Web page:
“It’s wonderful when you see these highly intelligent people in many cases who have just had a hard time of it and after a few weeks they are smiling again and happy with life. That’s what makes it a vocation for us.”

One of the most dramatic impacts on the lives of adults with autism is via the Housing Floating Support.

There are around 30 people being supported in the whole Western Trust area via the project, which is funded by Supporting People through the Housing Executive and has been running for three years.

“We go and out and support people in their own homes to live independently.

“It’s a specialist service; it’s autism specific. We have been going now with this for around three years and we have worked really closely with the [Western] Trust.

“What we are trying to do now is we are trying to go out and reach those people who are living by themselves who haven’t really any involvement with anybody else, or have slipped through the net, I suppose. People who haven’t been getting the support they have needed. We have close links with statutory services but we are trying to get those people who maybe aren’t involved with those services.

“We have service users from Limavady right down to Fermanagh. It’s a large enough service and we are trying to tell people about it.

“We have some key areas- enjoy and achieve; making positive contribution; money management; safety and security; and emotional and physical well being. We support somebody with anything that is a threat to their tenancy at all- it could be daily living skills, could be going out shopping, budgeting money, cooking for yourself, maintaining your home, disputes with neighbours, trying to integrate them into whatever groups or hobbies or interests they like. What we are doing is all about empowerment and it is about helping them to be active citizens.

“There is still very few services out there for adults. It should be everyone’s right to go out and live by themselves and have this active citizenship but without this service a lot of people on the autism spectrum are not going to get that opportunity.”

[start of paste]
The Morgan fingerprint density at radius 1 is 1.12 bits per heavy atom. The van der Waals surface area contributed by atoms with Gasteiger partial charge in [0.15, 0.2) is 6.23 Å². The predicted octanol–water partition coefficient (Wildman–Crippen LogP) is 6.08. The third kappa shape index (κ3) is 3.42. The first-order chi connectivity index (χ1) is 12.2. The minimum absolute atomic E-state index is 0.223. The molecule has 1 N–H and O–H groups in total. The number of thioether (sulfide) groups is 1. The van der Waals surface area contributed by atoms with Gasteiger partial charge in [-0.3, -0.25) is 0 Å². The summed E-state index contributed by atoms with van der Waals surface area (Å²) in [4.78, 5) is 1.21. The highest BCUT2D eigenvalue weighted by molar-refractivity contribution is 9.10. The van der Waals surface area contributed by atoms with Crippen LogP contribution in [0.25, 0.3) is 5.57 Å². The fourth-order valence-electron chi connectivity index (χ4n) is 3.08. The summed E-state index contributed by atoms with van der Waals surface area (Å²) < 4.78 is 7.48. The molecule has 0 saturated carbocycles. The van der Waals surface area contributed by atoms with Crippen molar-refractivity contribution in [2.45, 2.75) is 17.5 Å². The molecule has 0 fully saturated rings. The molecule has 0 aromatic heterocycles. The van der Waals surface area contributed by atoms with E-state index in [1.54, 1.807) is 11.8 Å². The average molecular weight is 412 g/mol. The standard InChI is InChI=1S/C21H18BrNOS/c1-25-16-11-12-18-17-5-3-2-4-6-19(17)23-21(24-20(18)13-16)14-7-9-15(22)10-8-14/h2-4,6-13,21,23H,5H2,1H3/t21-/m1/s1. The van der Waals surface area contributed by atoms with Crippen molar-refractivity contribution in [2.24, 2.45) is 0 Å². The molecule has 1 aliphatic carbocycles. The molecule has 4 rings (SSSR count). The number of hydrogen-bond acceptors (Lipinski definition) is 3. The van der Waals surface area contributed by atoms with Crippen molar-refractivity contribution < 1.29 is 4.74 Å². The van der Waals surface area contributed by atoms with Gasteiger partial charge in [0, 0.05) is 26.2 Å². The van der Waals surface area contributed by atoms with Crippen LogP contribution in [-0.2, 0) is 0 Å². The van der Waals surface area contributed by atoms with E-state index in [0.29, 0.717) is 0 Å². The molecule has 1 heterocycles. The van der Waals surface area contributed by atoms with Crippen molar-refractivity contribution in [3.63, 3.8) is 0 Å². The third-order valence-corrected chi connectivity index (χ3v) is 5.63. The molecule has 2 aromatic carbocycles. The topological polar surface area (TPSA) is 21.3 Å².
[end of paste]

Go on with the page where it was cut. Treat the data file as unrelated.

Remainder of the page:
Dale said that many parents with an adult autistic son or daughter were often anxious about what the future will hold for them.

He said: “We are coming across that more and more, where there are elderly parents and they have come to us and they are really anxious. Their adult child has become very dependent on them and has got very used to their routine of doing things and family life, but change is inevitable and they are anxious that their adult child is not going to be ready for a sudden change possibly and that sudden independence as well.

“A lot of people find it very difficult to imagine when mum or dad isn’t going to be there as well, so floating support like this is invaluable and brings peace of mind to families as well.”

Dale said that it was amazing and very satisfying to see a person who is initially incredibly anxious and fearful exit the service “managing their independence better than you or I”.

“It’s a service for up to two years, but it’s based on a person’s need so it could be a month or two years and we can float in and float out again above and beyond that.”

Anybody wishing to contact Autism Initiatives about Floating Housing Support or any of its other services can telephone 02871 318172 e-mail: dale@ai-ni.co.uk or check out Facebook page: One Stop Shop Lderry.